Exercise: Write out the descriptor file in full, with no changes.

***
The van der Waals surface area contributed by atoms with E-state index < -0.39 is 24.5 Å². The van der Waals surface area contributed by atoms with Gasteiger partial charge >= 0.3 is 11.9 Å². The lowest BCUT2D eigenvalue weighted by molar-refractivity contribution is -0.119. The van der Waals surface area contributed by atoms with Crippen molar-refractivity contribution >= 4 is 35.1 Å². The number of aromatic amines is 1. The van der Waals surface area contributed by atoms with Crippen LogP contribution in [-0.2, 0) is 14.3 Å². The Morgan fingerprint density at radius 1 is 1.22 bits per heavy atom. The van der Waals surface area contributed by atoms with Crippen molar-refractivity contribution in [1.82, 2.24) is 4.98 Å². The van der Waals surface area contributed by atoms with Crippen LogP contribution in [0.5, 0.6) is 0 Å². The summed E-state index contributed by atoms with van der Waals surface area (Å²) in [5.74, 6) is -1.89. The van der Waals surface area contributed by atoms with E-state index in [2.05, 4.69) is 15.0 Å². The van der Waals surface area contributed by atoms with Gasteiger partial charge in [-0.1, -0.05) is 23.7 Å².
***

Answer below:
The van der Waals surface area contributed by atoms with E-state index < -0.39 is 24.5 Å². The van der Waals surface area contributed by atoms with Gasteiger partial charge >= 0.3 is 11.9 Å². The lowest BCUT2D eigenvalue weighted by molar-refractivity contribution is -0.119. The van der Waals surface area contributed by atoms with Crippen molar-refractivity contribution >= 4 is 35.1 Å². The number of aromatic amines is 1. The van der Waals surface area contributed by atoms with Crippen LogP contribution in [-0.2, 0) is 14.3 Å². The Morgan fingerprint density at radius 1 is 1.22 bits per heavy atom. The van der Waals surface area contributed by atoms with Crippen molar-refractivity contribution in [1.82, 2.24) is 4.98 Å². The van der Waals surface area contributed by atoms with Crippen LogP contribution in [0.5, 0.6) is 0 Å². The summed E-state index contributed by atoms with van der Waals surface area (Å²) in [5.74, 6) is -1.89. The van der Waals surface area contributed by atoms with E-state index in [2.05, 4.69) is 15.0 Å². The van der Waals surface area contributed by atoms with Gasteiger partial charge in [-0.1, -0.05) is 23.7 Å².